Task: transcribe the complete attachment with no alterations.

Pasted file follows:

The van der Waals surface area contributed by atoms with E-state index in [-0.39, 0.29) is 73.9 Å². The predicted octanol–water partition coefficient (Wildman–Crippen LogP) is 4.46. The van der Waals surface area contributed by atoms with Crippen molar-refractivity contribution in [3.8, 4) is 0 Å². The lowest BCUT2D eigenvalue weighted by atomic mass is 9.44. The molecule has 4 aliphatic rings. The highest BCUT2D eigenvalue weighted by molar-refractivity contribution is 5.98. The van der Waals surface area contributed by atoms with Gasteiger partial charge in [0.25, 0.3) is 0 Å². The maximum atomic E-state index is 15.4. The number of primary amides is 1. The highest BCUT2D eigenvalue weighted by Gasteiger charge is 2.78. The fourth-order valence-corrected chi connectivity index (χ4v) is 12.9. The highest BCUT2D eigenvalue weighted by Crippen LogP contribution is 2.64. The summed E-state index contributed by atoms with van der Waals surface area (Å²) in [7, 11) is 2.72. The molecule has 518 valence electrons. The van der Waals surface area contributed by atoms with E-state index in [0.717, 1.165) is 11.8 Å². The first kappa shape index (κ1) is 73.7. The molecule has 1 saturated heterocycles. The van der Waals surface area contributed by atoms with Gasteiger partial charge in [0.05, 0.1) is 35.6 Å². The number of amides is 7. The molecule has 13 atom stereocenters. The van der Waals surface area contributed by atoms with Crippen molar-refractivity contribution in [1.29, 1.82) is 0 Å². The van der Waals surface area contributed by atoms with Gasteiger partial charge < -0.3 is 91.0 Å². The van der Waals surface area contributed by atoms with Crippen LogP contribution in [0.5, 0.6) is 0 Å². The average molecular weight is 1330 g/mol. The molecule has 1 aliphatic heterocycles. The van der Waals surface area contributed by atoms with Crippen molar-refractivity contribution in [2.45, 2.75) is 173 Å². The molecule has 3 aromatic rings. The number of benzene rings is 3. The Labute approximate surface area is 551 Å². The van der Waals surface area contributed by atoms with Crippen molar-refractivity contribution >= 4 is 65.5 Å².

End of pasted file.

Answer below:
The van der Waals surface area contributed by atoms with E-state index in [-0.39, 0.29) is 73.9 Å². The predicted octanol–water partition coefficient (Wildman–Crippen LogP) is 4.46. The van der Waals surface area contributed by atoms with Crippen molar-refractivity contribution in [3.8, 4) is 0 Å². The lowest BCUT2D eigenvalue weighted by atomic mass is 9.44. The molecule has 4 aliphatic rings. The highest BCUT2D eigenvalue weighted by molar-refractivity contribution is 5.98. The van der Waals surface area contributed by atoms with Gasteiger partial charge in [0.25, 0.3) is 0 Å². The maximum atomic E-state index is 15.4. The number of primary amides is 1. The highest BCUT2D eigenvalue weighted by Gasteiger charge is 2.78. The fourth-order valence-corrected chi connectivity index (χ4v) is 12.9. The highest BCUT2D eigenvalue weighted by Crippen LogP contribution is 2.64. The summed E-state index contributed by atoms with van der Waals surface area (Å²) in [7, 11) is 2.72. The molecule has 518 valence electrons. The van der Waals surface area contributed by atoms with E-state index in [0.717, 1.165) is 11.8 Å². The first kappa shape index (κ1) is 73.7. The molecule has 1 saturated heterocycles. The van der Waals surface area contributed by atoms with Gasteiger partial charge in [0.05, 0.1) is 35.6 Å². The number of amides is 7. The molecule has 13 atom stereocenters. The van der Waals surface area contributed by atoms with Crippen molar-refractivity contribution in [1.29, 1.82) is 0 Å². The van der Waals surface area contributed by atoms with Gasteiger partial charge < -0.3 is 91.0 Å². The van der Waals surface area contributed by atoms with Crippen LogP contribution in [0.5, 0.6) is 0 Å². The average molecular weight is 1330 g/mol. The molecule has 1 aliphatic heterocycles. The van der Waals surface area contributed by atoms with Crippen molar-refractivity contribution in [2.45, 2.75) is 173 Å². The molecule has 3 aromatic rings. The number of benzene rings is 3. The Labute approximate surface area is 551 Å². The van der Waals surface area contributed by atoms with Crippen molar-refractivity contribution >= 4 is 65.5 Å².